A landlocked, mountainous country, Switzerland’s geographical position in central Europe and studied neutrality have given it the access and political stability to become one of the world’s wealthiest countries.

Switzerland has for centuries been a neutral state, which means that it cannot take part in armed conflict unless it is attacked. Its forces can only be used for self-defence and internal security.

Surrounded by the European Union, it has vacillated between seeking closer engagement with its powerful neighbour and other international organisations, and preferring a more isolationist course.

The people are given a direct say in their own affairs under Switzerland’s system of direct democracy, which has no parallel in any other country. They are invited to the polls several times a year to vote in national or regional referendums and people’s initiatives.

Switzerland is a mountainous Central European country, home to numerous lakes, villages and the high peaks of the Alps. Its cities contain medieval quarters, with landmarks like capital Bern’s Zytglogge clock tower and Lucerne’s wooden chapel bridge. The country is also known for its ski resorts and hiking trails. Banking and finance are key industries, and Swiss watches and chocolate are world renowned.


  • High quality education at an affordable cost
  • Switzerland has an unbeatable public transport system which provides easy access between major cities
  • It is considered a very safe country to live in and violent crime is rare
  • A popular choice for students in studying Hospitality Management
How does the education system work in Switzerland?

The education system in Switzerland is very diverse, because the constitution of Switzerland delegates the authority for the school system mainly to the cantons. The Swiss constitution sets the foundations, namely that primary school is obligatory for every child and is free in public schools and that the confederation can run or support universities.

In Switzerland, education is government responsibility (cantonal and/or federal) from the beginning of compulsory education up to and including tertiary level (universities and professional education and training). Responsibility for education lies primarily with the 26 cantons. The cantons and the federal government each have their own responsibilities for post-compulsory education (general education schools, vocational and professional education and training, universities) and thus bear responsibility for these levels of education together. The cantons and their local municipalities finance 90% of public expenditure on education.

The tertiary level comprises universities (incl. universities of applied sciences and universities of teacher education) and, as a second important pillar, institutions providing professional education and training. The latter is aimed at people with professional experience, enabling them to gain specialist education and additional qualifications. It comprises diplomas from a PET college and federal or advanced federal PET diplomas.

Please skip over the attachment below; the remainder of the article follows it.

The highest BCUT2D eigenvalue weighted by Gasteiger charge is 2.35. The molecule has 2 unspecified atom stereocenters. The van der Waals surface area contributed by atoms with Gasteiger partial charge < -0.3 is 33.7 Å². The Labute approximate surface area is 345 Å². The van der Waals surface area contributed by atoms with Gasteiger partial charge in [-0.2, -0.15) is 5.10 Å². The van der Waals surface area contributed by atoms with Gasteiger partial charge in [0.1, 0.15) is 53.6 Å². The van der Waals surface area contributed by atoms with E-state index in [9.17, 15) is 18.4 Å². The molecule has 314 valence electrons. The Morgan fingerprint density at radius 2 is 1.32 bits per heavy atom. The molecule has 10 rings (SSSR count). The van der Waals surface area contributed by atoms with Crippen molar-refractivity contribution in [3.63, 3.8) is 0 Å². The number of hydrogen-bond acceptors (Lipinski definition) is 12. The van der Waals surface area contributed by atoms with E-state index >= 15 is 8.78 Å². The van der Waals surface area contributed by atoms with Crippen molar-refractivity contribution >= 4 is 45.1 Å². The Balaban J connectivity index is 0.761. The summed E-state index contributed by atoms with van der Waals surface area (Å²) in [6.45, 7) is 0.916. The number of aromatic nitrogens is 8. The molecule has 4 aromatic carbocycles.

The graduation rate at tertiary level comes to over 45%, with around two-thirds of these graduates gaining a university degree and roughly one-third a degree in higher professional education and training.
The Swiss education system is characterised in particular by:

  • a high degree of permeability: There are many ways to enter or transfer to a training programme or school or to attend a catch-up training programme
  • open access to the various types of education: Anyone who has the necessary qualifications can generally attend the course of his/her choice, and the university attended can also be freely selected.
What is the average duration of study for education in Switzerland?

*Bachelor’s Degree – 3 years

*Master’s Degree – 1.5 – 2 years

What are the admission requirements to study in Switzerland?

Admission requirements vary based on the course that student is applying to and also the high school or University curriculum the student is currently studying.

**Registered students with Gyanberry are provided with detailed admission requirements as well as comprehensive guidance on the entire admission process.

What is the average fees to study in Switzerland?

a) Government Universities (taught in German Language) – No Tuition Fees

b) Private Universities – Approx. AED 40,000 up to AED 100,000 per year

Living Expenses: Approx. AED 40,000 – AED 60,000 per academic year

Part Time Work: Yes, Possible

​Post Study – Work Visa: Yes

What is the career scope after studying in Switzerland?
  • Major companies in Switzerland: Nestlé (food processing), Novartis (pharmaceuticals), UBS (investment services), Zurich Insurance Group (diversified insurance), Roche Holding (pharmaceuticals), Credit Suisse Group (investment services), Swiss Re (diversified insurance), ABB (conglomerates), ACE (diversified insurance), Holcim (construction materials)
  • Major industries: banking and insurance, chemicals and pharmaceuticals, machinery and precision tools, textiles, tourism and watches
  • Recent growth areas: the chemical and pharmaceutical industry is expected to grow and the construction, property and aviation sectors are also performing well
  • Highly skilled workers are the most in demand by Swiss companies in areas such as technology, electronics and telecommunications, IT, and plant and machinery operations
What are some internationally recognized univesities in Switzerland?